Trends in preterm birth in twin pregnancies in Victoria, Australia, 2007–2017

Renée J. Burger*, Sofieke Temmink, Dagmar Wertaschnigg, Wessel Ganzevoort, Maya Reddy, Mary Ann Davey, Euan Morrison Wallace, Ben Willem Mol

*Corresponding author for this work

Research output: Contribution to journalArticlepeer-review

10 Citations (Scopus)


Background: Preterm birth is a major cause of perinatal morbidity and mortality worldwide. In many countries, the preterm birth rate in women with a multiple pregnancy is increasing, mostly due to an increase in iatrogenic preterm birth. Aims: To investigate trends in preterm birth in twin pregnancies in Victoria, Australia, in relation to maternal and perinatal complications. Materials and methods: We conducted a retrospective population-based cohort study in all women with a twin pregnancy who delivered at or after 20 weeks of gestation in the state of Victoria, Australia between 2007 and 2017. Annual spontaneous and iatrogenic preterm birth rates were calculated and trends analysed. Incidence of adverse pregnancy outcomes, maternal complications and risk factors for preterm birth were analysed. Results: We studied 12 757 women with a twin pregnancy. Between 2007 and 2017 the preterm birth rate increased from 641/1231 (52%) to 803/1158 (69%), mainly due to an increase in iatrogenic preterm birth from 342/1231 (28%) to 567/1158 (49%). This was irrespective of the presence of pregnancy complications. Our study showed neither a decrease in perinatal mortality from 28 weeks of gestation nor in preterm average weekly prospective stillbirth risk. Conclusion: Preterm birth rates in twins in Victoria are increasing, mainly driven by an increase in iatrogenic preterm birth. This occurred both in complicated and non-complicated twin pregnancies, and has not been accompanied by reduction in perinatal mortality from 28 weeks.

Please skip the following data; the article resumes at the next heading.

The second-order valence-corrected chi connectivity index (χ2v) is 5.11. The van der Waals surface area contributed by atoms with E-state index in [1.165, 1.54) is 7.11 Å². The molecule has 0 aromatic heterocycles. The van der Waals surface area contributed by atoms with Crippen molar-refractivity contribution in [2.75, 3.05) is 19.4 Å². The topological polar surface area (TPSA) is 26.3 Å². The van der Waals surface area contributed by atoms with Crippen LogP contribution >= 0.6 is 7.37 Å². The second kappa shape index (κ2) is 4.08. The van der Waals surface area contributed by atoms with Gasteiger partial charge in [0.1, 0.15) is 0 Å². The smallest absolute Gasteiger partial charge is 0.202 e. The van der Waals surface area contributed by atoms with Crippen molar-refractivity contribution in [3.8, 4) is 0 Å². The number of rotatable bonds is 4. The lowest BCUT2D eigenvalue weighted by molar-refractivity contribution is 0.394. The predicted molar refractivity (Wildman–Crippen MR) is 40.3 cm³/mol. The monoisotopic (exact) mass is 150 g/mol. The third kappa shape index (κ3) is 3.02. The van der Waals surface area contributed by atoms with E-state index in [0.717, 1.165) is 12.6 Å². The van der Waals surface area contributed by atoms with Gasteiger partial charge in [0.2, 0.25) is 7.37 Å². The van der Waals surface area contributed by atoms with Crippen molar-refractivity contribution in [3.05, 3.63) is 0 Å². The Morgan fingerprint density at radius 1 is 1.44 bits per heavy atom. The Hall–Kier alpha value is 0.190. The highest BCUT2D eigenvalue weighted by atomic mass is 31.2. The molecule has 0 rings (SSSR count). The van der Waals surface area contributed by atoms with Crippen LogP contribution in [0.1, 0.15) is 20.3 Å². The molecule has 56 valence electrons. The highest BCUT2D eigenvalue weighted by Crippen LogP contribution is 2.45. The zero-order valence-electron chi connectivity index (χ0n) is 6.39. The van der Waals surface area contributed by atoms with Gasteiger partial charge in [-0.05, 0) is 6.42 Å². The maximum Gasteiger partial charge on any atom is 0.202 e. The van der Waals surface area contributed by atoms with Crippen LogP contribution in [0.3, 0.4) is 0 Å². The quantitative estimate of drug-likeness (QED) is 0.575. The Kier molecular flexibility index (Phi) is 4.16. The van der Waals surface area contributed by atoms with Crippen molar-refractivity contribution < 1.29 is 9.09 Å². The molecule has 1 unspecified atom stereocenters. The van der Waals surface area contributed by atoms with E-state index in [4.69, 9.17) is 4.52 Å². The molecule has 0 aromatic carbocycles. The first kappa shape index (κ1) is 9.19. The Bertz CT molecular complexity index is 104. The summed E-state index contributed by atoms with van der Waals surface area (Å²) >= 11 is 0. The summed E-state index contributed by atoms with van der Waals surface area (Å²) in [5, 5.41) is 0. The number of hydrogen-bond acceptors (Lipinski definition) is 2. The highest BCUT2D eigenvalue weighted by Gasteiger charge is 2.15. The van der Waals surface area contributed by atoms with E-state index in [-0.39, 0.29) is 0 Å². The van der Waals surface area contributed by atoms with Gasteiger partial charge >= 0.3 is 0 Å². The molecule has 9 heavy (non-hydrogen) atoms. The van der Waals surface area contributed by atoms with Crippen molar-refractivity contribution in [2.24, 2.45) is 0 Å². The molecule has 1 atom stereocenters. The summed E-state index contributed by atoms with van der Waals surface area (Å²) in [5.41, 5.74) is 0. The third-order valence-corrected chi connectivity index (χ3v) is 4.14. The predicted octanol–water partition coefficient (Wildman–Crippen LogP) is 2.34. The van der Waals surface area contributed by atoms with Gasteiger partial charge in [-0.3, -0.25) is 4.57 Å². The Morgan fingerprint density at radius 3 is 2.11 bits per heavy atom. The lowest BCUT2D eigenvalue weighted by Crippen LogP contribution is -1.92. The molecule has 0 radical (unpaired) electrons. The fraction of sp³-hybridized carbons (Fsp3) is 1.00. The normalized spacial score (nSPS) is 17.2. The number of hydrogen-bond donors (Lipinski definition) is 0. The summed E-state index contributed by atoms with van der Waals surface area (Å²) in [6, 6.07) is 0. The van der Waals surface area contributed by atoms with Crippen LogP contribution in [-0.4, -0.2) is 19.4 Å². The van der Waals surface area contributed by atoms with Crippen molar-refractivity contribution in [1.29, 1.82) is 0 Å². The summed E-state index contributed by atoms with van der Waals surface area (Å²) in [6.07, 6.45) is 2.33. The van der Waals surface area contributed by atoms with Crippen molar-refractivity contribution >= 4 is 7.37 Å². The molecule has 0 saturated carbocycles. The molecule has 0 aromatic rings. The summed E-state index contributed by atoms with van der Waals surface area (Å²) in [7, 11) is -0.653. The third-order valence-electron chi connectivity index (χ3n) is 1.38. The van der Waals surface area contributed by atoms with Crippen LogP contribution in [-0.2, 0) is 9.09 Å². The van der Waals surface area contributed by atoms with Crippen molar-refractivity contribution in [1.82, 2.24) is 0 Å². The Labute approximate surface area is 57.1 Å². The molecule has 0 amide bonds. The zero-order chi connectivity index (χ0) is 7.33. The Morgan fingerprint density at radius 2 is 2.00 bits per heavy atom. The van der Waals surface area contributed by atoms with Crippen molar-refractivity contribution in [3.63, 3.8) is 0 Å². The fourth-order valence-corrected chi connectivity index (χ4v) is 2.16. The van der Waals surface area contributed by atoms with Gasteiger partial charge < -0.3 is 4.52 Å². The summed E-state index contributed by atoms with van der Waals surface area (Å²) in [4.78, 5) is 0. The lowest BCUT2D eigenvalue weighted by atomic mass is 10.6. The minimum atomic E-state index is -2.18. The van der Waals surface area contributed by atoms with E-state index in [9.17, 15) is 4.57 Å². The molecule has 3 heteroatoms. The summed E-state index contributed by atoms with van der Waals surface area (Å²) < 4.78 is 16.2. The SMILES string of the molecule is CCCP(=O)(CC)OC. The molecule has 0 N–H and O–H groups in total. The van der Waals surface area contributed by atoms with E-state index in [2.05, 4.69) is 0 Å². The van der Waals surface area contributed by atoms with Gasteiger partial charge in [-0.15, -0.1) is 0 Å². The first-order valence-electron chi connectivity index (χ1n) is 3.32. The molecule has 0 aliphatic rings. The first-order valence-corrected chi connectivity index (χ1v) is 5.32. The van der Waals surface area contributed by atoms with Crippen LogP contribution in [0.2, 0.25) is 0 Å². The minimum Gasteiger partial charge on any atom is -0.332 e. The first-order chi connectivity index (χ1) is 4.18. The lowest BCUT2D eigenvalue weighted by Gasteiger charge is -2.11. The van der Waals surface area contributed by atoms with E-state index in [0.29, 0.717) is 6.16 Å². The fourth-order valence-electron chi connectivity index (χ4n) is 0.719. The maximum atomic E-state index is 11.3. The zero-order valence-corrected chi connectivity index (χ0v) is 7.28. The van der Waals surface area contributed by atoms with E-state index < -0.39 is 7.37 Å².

Original languageEnglish
Pages (from-to)55-62
Number of pages8
JournalAustralian and New Zealand Journal of Obstetrics and Gynaecology
Issue number1
Early online date20 Aug 2020
Publication statusPublished - Feb 2021

Bibliographical note

Funding Information
NHMRC Investigator Grant. Grant Number: GNT1176436
NHMRC Program Grant. Grant Number: APP1113902
Partnership Grant. Grant Number: APP1151853
Paracelsus Medical University Salzburg, Austria (PMU Research Fund). Grant Number: L‐18/02/006‐WET


  • Australia
  • pregnancy complications
  • preterm birth
  • twin pregnancies
  • Victoria
  • RISK
  • TERM


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